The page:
Dr. Heather Koldewey, Head of Global Conservation Programmes
It’s been a tough year. On November 8th 2013, Typhoon Haiyan (known locally as Yolanda) tore through a number of the communities where ZSL have worked for over 15 years, destroying homes, lives and livelihoods. We’ve worked incredibly hard this year to respond to this massive disaster, step by step helping to recover and restore the communities and the environment. We’ve focused on building resilience in communities through securing nature’s protection mechanisms – coral reefs and mangrove forests – and associated livelihoods. The community banks that underpin the Net-Works programme have increased financial security through basic saving schemes, with the nets collected and sold providing valuable supplemental income. We’ve built new collaborations with humanitarian agencies like IIRR and Oxfam GB to integrate environmental protection and restoration with disaster relief and recovery. We’ve trained communities and our teams in disaster risk reduction and incident management. We’re making headway and our interventions are working. Mangroves flourish, fish wardens watch over protected areas and we’re in the process of implementing our third Net-Works collection hub.
And then Ruby appears on the horizon.
The initial forecasts for Typhoon Ruby (Typhoon Hagupit internationally) are as big as Typhoon Haiyan, meeting the unenviable criteria of a super-typhoon. I look at the forecasts with horror. I want to shout that it’s not fair. I want to make it stop and I want to rant at climate change deniers. Instead, I take a deep breath and get stuck in to a flurry of emails, calls and texts.
As always, the ZSL-Philippines team are on the case and organised. We’ve 50 staff now in various parts of the country, a wide range of activities underway and unusually we also have 5 UK staff visiting (ranging from one of our finance team there to train in new systems to a PhD student deep in the mangrove forests collecting soil cores). It moves to a systematic operation: Glenn Labrado, ZSL Philippines Country Manager, leads the process of getting each team member to a safe place with sufficient food, water and torches and briefing on evacuation plans. In most cases we get people home to look after their homes and families. Flights are in chaos, and the Net-Works project manager Nick Hill is fortunate to get the last flight from Cebu to Manila and leave the country on a planned trip to Australia. I’m tracking several of the team’s movements on Facebook as some of them are trying to get from Cebu to Iloilo and Aparri. Hours later, it’s such a relief to see a picture posted of a happy family, knowing they are back together.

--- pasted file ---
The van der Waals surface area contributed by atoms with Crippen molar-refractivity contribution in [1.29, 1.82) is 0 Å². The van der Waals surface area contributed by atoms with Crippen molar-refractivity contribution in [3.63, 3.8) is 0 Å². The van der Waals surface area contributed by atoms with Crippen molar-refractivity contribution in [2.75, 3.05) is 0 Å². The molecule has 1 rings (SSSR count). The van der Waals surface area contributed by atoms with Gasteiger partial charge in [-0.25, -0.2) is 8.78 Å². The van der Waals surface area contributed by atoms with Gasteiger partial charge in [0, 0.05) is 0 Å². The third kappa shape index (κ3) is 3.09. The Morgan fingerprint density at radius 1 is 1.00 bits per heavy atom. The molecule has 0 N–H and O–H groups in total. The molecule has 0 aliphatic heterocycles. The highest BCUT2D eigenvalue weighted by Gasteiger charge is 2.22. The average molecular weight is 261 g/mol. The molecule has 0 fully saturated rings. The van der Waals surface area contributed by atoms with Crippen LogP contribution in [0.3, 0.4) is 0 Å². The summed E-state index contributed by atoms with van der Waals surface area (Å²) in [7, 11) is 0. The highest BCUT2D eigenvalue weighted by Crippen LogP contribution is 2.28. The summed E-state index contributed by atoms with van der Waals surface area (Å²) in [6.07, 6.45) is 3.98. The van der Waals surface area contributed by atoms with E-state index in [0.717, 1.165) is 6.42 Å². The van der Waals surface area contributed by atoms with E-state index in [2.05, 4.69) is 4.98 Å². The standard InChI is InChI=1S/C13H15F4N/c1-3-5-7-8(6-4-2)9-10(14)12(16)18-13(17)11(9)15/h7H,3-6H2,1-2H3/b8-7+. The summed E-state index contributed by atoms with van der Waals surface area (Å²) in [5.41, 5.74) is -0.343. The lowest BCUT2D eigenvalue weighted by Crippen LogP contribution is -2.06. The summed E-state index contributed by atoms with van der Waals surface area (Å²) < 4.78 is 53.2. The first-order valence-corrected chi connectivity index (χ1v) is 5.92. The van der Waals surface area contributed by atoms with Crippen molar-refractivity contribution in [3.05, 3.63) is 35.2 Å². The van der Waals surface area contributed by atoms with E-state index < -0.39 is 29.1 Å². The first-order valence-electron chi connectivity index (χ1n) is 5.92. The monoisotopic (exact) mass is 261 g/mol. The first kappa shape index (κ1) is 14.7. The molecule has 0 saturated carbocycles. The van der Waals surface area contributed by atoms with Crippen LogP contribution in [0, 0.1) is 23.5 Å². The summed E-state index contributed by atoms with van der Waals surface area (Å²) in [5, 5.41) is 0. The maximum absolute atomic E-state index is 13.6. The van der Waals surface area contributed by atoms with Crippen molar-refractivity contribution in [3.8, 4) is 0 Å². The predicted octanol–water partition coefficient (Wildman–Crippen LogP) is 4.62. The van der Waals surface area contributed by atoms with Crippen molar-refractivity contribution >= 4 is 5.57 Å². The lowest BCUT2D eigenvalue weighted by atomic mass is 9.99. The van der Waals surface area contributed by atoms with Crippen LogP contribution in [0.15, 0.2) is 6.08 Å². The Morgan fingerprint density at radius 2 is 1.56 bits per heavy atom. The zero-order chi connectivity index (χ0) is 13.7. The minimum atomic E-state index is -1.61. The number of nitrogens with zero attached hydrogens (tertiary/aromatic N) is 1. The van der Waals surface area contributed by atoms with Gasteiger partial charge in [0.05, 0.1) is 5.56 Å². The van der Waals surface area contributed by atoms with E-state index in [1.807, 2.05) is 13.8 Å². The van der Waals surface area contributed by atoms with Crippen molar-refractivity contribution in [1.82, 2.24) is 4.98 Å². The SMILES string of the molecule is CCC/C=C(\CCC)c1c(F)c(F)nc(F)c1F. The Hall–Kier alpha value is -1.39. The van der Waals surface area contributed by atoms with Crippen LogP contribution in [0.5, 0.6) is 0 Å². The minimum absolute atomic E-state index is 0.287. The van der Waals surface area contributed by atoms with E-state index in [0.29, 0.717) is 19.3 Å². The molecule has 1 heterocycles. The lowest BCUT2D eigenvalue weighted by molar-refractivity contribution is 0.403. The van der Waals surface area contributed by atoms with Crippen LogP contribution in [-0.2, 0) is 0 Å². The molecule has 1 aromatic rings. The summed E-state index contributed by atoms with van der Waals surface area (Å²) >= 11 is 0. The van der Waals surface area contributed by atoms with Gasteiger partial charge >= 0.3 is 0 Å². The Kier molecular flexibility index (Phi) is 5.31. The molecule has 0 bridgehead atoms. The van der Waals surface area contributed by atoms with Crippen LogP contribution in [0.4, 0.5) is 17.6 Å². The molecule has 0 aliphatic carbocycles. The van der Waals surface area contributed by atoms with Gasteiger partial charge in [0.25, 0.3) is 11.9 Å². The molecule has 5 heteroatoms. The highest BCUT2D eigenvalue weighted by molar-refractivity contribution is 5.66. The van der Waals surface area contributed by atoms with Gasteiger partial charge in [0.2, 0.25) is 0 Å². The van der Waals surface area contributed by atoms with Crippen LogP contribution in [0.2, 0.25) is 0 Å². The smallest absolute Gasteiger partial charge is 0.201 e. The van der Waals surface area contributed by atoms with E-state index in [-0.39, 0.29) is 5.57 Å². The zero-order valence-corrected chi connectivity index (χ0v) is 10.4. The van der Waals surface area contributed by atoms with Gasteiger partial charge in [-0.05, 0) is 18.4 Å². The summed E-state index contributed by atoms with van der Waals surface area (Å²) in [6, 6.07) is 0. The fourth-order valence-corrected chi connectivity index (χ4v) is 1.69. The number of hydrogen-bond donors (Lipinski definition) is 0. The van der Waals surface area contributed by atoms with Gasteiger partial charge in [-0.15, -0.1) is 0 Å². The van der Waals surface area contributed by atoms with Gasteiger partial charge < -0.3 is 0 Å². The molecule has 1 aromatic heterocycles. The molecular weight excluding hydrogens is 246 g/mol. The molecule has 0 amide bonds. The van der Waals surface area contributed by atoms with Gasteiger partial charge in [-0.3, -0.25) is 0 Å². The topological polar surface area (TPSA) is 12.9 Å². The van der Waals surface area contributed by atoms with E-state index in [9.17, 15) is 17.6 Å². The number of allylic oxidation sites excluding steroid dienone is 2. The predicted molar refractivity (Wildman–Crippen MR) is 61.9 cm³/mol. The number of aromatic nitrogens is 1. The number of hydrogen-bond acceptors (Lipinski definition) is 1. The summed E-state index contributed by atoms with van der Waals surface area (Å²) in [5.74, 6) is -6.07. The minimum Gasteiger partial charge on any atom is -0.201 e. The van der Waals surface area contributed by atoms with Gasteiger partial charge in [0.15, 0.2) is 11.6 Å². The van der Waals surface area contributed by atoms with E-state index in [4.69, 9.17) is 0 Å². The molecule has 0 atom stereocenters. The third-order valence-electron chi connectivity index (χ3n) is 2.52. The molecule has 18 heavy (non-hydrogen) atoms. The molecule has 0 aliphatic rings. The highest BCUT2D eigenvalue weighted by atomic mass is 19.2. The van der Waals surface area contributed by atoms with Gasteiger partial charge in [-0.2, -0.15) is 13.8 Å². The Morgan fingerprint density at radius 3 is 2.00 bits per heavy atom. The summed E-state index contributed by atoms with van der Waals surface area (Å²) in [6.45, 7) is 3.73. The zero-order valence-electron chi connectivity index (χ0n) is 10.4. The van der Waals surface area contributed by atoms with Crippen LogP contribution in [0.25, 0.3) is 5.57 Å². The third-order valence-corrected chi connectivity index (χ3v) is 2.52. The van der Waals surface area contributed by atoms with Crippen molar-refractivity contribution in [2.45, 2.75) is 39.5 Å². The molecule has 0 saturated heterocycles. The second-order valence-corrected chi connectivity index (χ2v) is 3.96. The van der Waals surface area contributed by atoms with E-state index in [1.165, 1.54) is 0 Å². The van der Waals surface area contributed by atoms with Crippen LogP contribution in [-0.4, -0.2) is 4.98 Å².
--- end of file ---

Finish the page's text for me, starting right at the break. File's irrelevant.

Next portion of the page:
I am obsessed with the social media feeds following the path of the typhoon. Will it go to Japan? Will it avoid landfall altogether (please) and where will it hit the Philippines? As the hours pass, it becomes clear that the trajectory is likely to be close to that of Haiyan. Having seen the destruction it wrought and heard the terrifying experience so many people went through, my heart goes out to those communities. I know the people are strong, capable and incredibly resilient. I also know they must be scared.
Our team is working closely with the village captains and community leaders to run through evacuation plans and get updates. The country is on the move in what turns out to be the largest peacetime evacuation of almost one million people.
We’ve done what we can. Waiting is hard for me and I am safe in the UK. I can’t imagine what it must be like for the team. Finally it hits. The extraordinary nature of social media means you can follow the path of a typhoon live through online reports. Power starts going down in areas and communication channels reduce. I post on Facebook, tagging team members, and start to see reassuring comments that people are safe. Smith, one of the Net-Works team is home in Balaring, a village decimated by Haiyan. The community have moved to higher ground, they escape the substantial storm surge, the food packs are ready and evacuees looked after. The training has worked – people know what to do and are safe.
It seems to take forever for the typhoon to pass through the Visayas region en route to Manila, where we have many friends and partner organisations. No-one is getting much sleep. There is an enormous sense of relief when I finally get the ‘all clear’ text from Glenn early on Monday morning. The massive national response to the typhoon warning and the training and support of national government have minimised the loss of life, but still 31 people have perished in the storm. Still there are families without a home just a few months after rebuilding their last one. The team start compiling reports of damage and meet to assess our response.
After Haiyan, we mobilised funds from generous supporters that enabled us to engage in the relief effort. This time, the local government is ready and able to respond without our help. The team immediately start heading back to our field sites and work begins again. As always, I am humbled by their commitment, tenacity and optimism in the face of such adversity. I hope they feel empowered by the efficient and effective response and encouraged by the results of our training. We know the importance of every patch of mangrove and reef protected and restored and that our work is making a difference, but we have so much more to do.
There is no time to waste. This weekend, Typhoon Senyang is due.
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